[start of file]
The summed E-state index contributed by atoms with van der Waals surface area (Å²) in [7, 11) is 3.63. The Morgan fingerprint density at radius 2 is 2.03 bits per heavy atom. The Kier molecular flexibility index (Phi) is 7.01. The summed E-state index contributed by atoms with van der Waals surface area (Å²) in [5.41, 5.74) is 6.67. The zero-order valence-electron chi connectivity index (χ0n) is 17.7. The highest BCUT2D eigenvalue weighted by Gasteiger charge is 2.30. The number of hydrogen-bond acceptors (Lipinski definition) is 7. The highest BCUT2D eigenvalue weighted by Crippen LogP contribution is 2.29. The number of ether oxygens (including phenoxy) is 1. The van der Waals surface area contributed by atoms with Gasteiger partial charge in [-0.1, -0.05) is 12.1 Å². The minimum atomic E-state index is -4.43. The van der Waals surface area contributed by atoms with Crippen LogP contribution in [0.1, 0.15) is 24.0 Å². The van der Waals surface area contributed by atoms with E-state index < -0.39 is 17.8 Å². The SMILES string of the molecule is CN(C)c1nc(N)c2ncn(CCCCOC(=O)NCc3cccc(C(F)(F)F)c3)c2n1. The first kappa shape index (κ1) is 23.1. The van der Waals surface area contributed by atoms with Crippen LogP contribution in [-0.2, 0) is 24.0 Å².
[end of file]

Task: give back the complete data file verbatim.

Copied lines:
The summed E-state index contributed by atoms with van der Waals surface area (Å²) in [7, 11) is 3.63. The Morgan fingerprint density at radius 2 is 2.03 bits per heavy atom. The Kier molecular flexibility index (Phi) is 7.01. The summed E-state index contributed by atoms with van der Waals surface area (Å²) in [5.41, 5.74) is 6.67. The zero-order valence-electron chi connectivity index (χ0n) is 17.7. The highest BCUT2D eigenvalue weighted by Gasteiger charge is 2.30. The number of hydrogen-bond acceptors (Lipinski definition) is 7. The highest BCUT2D eigenvalue weighted by Crippen LogP contribution is 2.29. The number of ether oxygens (including phenoxy) is 1. The van der Waals surface area contributed by atoms with Gasteiger partial charge in [-0.1, -0.05) is 12.1 Å². The minimum atomic E-state index is -4.43. The van der Waals surface area contributed by atoms with Crippen LogP contribution in [0.1, 0.15) is 24.0 Å². The van der Waals surface area contributed by atoms with E-state index < -0.39 is 17.8 Å². The SMILES string of the molecule is CN(C)c1nc(N)c2ncn(CCCCOC(=O)NCc3cccc(C(F)(F)F)c3)c2n1. The first kappa shape index (κ1) is 23.1. The van der Waals surface area contributed by atoms with Crippen LogP contribution in [-0.2, 0) is 24.0 Å².